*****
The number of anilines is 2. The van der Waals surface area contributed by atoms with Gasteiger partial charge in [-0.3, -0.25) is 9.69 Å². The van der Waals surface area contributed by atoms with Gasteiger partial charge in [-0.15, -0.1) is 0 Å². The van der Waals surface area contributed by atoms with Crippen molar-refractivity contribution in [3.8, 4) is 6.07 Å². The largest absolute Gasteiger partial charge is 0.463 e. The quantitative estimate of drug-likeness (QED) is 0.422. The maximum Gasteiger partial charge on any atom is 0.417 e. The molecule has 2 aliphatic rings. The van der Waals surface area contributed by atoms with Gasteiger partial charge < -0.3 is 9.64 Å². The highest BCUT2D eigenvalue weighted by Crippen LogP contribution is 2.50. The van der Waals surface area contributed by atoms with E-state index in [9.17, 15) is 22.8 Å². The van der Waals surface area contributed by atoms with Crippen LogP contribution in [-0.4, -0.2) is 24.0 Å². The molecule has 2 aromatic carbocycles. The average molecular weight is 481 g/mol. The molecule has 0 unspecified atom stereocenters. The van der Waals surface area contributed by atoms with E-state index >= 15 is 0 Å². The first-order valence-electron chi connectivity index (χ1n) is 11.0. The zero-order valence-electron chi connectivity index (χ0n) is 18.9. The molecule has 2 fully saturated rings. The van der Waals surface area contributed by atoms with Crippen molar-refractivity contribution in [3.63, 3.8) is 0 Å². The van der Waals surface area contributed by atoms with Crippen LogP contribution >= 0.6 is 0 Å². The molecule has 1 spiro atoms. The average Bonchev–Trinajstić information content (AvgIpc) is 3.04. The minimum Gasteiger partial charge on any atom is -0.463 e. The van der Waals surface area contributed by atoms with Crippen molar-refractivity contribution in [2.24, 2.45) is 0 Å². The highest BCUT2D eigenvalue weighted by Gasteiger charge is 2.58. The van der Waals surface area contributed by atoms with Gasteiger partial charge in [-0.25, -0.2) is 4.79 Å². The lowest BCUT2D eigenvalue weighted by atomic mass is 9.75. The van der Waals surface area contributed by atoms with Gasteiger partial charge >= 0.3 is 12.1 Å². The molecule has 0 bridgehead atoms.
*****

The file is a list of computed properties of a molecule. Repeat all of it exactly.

The number of anilines is 2. The van der Waals surface area contributed by atoms with Gasteiger partial charge in [-0.3, -0.25) is 9.69 Å². The van der Waals surface area contributed by atoms with Gasteiger partial charge in [-0.15, -0.1) is 0 Å². The van der Waals surface area contributed by atoms with Crippen molar-refractivity contribution in [3.8, 4) is 6.07 Å². The largest absolute Gasteiger partial charge is 0.463 e. The quantitative estimate of drug-likeness (QED) is 0.422. The maximum Gasteiger partial charge on any atom is 0.417 e. The molecule has 2 aliphatic rings. The van der Waals surface area contributed by atoms with Gasteiger partial charge < -0.3 is 9.64 Å². The highest BCUT2D eigenvalue weighted by Crippen LogP contribution is 2.50. The van der Waals surface area contributed by atoms with E-state index in [9.17, 15) is 22.8 Å². The van der Waals surface area contributed by atoms with Crippen LogP contribution in [-0.4, -0.2) is 24.0 Å². The molecule has 2 aromatic carbocycles. The average molecular weight is 481 g/mol. The molecule has 0 unspecified atom stereocenters. The van der Waals surface area contributed by atoms with E-state index >= 15 is 0 Å². The first-order valence-electron chi connectivity index (χ1n) is 11.0. The zero-order valence-electron chi connectivity index (χ0n) is 18.9. The molecule has 2 fully saturated rings. The van der Waals surface area contributed by atoms with Crippen molar-refractivity contribution in [3.63, 3.8) is 0 Å². The van der Waals surface area contributed by atoms with Crippen LogP contribution >= 0.6 is 0 Å². The molecule has 1 spiro atoms. The average Bonchev–Trinajstić information content (AvgIpc) is 3.04. The minimum Gasteiger partial charge on any atom is -0.463 e. The van der Waals surface area contributed by atoms with Crippen molar-refractivity contribution in [2.24, 2.45) is 0 Å². The highest BCUT2D eigenvalue weighted by Gasteiger charge is 2.58. The van der Waals surface area contributed by atoms with Gasteiger partial charge in [-0.25, -0.2) is 4.79 Å². The lowest BCUT2D eigenvalue weighted by atomic mass is 9.75. The van der Waals surface area contributed by atoms with Gasteiger partial charge >= 0.3 is 12.1 Å². The molecule has 0 bridgehead atoms.